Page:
Poor Cinnamon was very shaken; she had blood coming from her mouth that we think was from a Milo leaf that Ric has seen in her mouth at one point.  Her sides were heaving and we were concerned for her and her unborn cria.  We gave her some Rescue Remedy as we loaded her into the trailer, although just the sight and smell of our trailer seemed to reassure her a little.  Once home we put her in a pen with some fresh water and hay and gave her a shot of Banamine to help control her stress levels and in an effort to stop her from starting to have contractions.


Cinnamon seems to be okay now, we are keeping her under a close watch just in case she starts to go into labor, but for now her mind seems to be focused on getting as much hay as she can from the hay feeders.


In hindsight, if we had realized Cinnamon was out when we left our property to retrieve the llamas we could have haltered one of the alpacas to take with us.  Seeing another alpaca would hopefully have encouraged Cinnamon to come with us rather than run away from us.  Alpacas are very much herd animals and part of Cinnamon’s panic was from her realization that she could not find her herd.


The gate that the llamas pushed down will now get a different latch and next time we let the girls out we will reinforce the latch by tying the gate closed with a secure strap.  For now though the girls are grounded, and particularly the llamas who were supposed to be protecting the herd not leading them astray!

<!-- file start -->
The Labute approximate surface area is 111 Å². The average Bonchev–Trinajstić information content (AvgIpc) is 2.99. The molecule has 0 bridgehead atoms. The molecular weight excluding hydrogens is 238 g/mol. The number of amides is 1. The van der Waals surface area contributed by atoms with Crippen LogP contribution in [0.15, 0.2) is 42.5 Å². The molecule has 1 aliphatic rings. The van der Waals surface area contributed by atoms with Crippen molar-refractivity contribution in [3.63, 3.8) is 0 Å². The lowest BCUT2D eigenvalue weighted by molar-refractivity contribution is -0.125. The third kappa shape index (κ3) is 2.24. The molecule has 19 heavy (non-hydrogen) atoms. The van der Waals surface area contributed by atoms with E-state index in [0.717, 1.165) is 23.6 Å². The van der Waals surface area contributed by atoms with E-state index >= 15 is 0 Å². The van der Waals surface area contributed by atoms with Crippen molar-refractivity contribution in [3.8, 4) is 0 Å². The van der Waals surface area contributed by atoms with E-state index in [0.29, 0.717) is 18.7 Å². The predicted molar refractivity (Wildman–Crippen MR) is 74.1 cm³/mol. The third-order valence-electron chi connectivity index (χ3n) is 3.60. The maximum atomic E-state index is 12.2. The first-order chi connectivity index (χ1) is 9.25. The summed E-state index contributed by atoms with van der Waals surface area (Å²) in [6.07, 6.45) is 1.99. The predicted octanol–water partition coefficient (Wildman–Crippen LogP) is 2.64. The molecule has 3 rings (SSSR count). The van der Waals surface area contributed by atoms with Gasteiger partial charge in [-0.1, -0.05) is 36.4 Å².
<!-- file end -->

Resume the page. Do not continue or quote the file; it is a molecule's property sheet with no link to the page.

I hope we never have to go through that scenario again, while it had a good ending it was scary and stressful to watch Cinnamon galloping off into the distance


We will keep our fingers crossed that all is well with Cinnamon and her cria, perhaps her wild adventurous streak that led her to follow the llamas will also provide her with a resilience that will mean she and her cria will be fine.



1 Comment »

  1. […] had helped us catch Cinnamon when Cinnamon went on her great escape escapade (See blog entry “Cinnamon’s Great Escape“August 13, 2008).  Tracy was anxious to know that all was well with Cinnamon and her cria […]

    Pingback by Just Protecting Her Baby « A Taste of Life at Windrush Alpacas — September 30, 2008 @ 6:53 am